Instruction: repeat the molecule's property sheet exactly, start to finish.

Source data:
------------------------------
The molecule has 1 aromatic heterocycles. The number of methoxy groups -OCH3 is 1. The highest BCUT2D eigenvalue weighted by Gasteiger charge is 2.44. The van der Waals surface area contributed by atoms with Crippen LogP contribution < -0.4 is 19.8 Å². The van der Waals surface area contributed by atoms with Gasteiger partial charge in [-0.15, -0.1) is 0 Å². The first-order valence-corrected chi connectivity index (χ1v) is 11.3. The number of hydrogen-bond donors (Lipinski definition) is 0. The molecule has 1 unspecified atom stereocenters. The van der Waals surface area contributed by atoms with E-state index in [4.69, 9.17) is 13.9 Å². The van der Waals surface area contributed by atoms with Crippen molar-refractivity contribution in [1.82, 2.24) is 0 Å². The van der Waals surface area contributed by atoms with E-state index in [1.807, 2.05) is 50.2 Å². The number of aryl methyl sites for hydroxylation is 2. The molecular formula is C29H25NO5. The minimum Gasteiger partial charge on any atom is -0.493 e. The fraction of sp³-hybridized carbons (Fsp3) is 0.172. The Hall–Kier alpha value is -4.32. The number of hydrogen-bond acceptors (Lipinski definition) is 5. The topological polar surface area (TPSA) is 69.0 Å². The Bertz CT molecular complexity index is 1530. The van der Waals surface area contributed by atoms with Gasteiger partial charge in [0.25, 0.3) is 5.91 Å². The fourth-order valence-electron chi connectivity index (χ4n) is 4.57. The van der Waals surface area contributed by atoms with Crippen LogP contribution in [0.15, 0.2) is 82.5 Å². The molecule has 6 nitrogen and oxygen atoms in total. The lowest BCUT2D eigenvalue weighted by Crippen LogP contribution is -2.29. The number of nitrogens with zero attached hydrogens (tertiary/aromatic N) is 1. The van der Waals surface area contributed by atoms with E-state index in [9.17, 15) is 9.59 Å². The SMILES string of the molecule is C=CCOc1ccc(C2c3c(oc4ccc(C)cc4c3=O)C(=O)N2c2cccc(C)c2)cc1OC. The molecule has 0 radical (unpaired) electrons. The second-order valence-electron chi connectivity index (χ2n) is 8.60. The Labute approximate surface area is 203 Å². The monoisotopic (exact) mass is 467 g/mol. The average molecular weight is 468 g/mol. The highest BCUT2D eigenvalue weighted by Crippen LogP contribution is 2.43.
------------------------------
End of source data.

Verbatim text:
The molecule has 1 aromatic heterocycles. The number of methoxy groups -OCH3 is 1. The highest BCUT2D eigenvalue weighted by Gasteiger charge is 2.44. The van der Waals surface area contributed by atoms with Crippen LogP contribution < -0.4 is 19.8 Å². The van der Waals surface area contributed by atoms with Gasteiger partial charge in [-0.15, -0.1) is 0 Å². The first-order valence-corrected chi connectivity index (χ1v) is 11.3. The number of hydrogen-bond donors (Lipinski definition) is 0. The molecule has 1 unspecified atom stereocenters. The van der Waals surface area contributed by atoms with E-state index in [4.69, 9.17) is 13.9 Å². The van der Waals surface area contributed by atoms with Crippen molar-refractivity contribution in [1.82, 2.24) is 0 Å². The van der Waals surface area contributed by atoms with E-state index in [1.807, 2.05) is 50.2 Å². The number of aryl methyl sites for hydroxylation is 2. The molecular formula is C29H25NO5. The minimum Gasteiger partial charge on any atom is -0.493 e. The fraction of sp³-hybridized carbons (Fsp3) is 0.172. The Hall–Kier alpha value is -4.32. The number of hydrogen-bond acceptors (Lipinski definition) is 5. The topological polar surface area (TPSA) is 69.0 Å². The Bertz CT molecular complexity index is 1530. The van der Waals surface area contributed by atoms with Gasteiger partial charge in [0.25, 0.3) is 5.91 Å². The fourth-order valence-electron chi connectivity index (χ4n) is 4.57. The van der Waals surface area contributed by atoms with Crippen LogP contribution in [0.15, 0.2) is 82.5 Å². The molecule has 6 nitrogen and oxygen atoms in total. The lowest BCUT2D eigenvalue weighted by Crippen LogP contribution is -2.29. The number of nitrogens with zero attached hydrogens (tertiary/aromatic N) is 1. The van der Waals surface area contributed by atoms with E-state index in [9.17, 15) is 9.59 Å². The SMILES string of the molecule is C=CCOc1ccc(C2c3c(oc4ccc(C)cc4c3=O)C(=O)N2c2cccc(C)c2)cc1OC. The molecule has 0 radical (unpaired) electrons. The second-order valence-electron chi connectivity index (χ2n) is 8.60. The Labute approximate surface area is 203 Å². The monoisotopic (exact) mass is 467 g/mol. The average molecular weight is 468 g/mol. The highest BCUT2D eigenvalue weighted by Crippen LogP contribution is 2.43.